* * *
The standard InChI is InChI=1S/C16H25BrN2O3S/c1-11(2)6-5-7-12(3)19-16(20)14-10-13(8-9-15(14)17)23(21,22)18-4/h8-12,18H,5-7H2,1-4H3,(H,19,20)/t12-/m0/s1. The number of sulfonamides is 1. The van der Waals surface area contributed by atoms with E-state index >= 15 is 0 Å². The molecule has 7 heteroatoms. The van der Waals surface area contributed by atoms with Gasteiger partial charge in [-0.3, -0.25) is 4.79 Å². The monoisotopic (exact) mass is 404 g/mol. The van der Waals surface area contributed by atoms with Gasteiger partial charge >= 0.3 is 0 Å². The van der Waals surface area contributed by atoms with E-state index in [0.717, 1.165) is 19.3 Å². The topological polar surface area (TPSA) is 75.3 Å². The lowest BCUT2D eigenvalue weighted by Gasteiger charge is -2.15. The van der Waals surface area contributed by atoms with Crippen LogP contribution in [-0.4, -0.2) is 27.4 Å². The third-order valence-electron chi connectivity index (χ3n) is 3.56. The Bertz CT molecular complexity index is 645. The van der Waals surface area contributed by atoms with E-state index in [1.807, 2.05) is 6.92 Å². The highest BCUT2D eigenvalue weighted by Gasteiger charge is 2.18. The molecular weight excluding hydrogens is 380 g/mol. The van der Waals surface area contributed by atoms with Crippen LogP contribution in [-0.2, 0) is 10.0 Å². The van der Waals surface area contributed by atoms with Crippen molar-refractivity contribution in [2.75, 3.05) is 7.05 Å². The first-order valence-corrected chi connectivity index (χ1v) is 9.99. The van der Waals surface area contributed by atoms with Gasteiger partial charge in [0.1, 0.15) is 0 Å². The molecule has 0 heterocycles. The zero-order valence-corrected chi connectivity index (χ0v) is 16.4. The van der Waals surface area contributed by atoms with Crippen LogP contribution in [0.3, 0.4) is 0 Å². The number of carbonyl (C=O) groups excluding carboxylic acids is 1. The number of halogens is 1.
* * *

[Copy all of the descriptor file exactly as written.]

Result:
The standard InChI is InChI=1S/C16H25BrN2O3S/c1-11(2)6-5-7-12(3)19-16(20)14-10-13(8-9-15(14)17)23(21,22)18-4/h8-12,18H,5-7H2,1-4H3,(H,19,20)/t12-/m0/s1. The number of sulfonamides is 1. The van der Waals surface area contributed by atoms with E-state index >= 15 is 0 Å². The molecule has 7 heteroatoms. The van der Waals surface area contributed by atoms with Gasteiger partial charge in [-0.3, -0.25) is 4.79 Å². The monoisotopic (exact) mass is 404 g/mol. The van der Waals surface area contributed by atoms with Gasteiger partial charge >= 0.3 is 0 Å². The van der Waals surface area contributed by atoms with E-state index in [0.717, 1.165) is 19.3 Å². The topological polar surface area (TPSA) is 75.3 Å². The lowest BCUT2D eigenvalue weighted by Gasteiger charge is -2.15. The van der Waals surface area contributed by atoms with Crippen LogP contribution in [-0.4, -0.2) is 27.4 Å². The third-order valence-electron chi connectivity index (χ3n) is 3.56. The Bertz CT molecular complexity index is 645. The van der Waals surface area contributed by atoms with E-state index in [1.807, 2.05) is 6.92 Å². The highest BCUT2D eigenvalue weighted by Gasteiger charge is 2.18. The molecular weight excluding hydrogens is 380 g/mol. The van der Waals surface area contributed by atoms with Crippen LogP contribution in [-0.2, 0) is 10.0 Å². The van der Waals surface area contributed by atoms with Crippen molar-refractivity contribution in [2.75, 3.05) is 7.05 Å². The first-order valence-corrected chi connectivity index (χ1v) is 9.99. The van der Waals surface area contributed by atoms with Gasteiger partial charge in [0.1, 0.15) is 0 Å². The molecule has 0 heterocycles. The zero-order valence-corrected chi connectivity index (χ0v) is 16.4. The van der Waals surface area contributed by atoms with Crippen LogP contribution in [0.3, 0.4) is 0 Å². The number of carbonyl (C=O) groups excluding carboxylic acids is 1. The number of halogens is 1.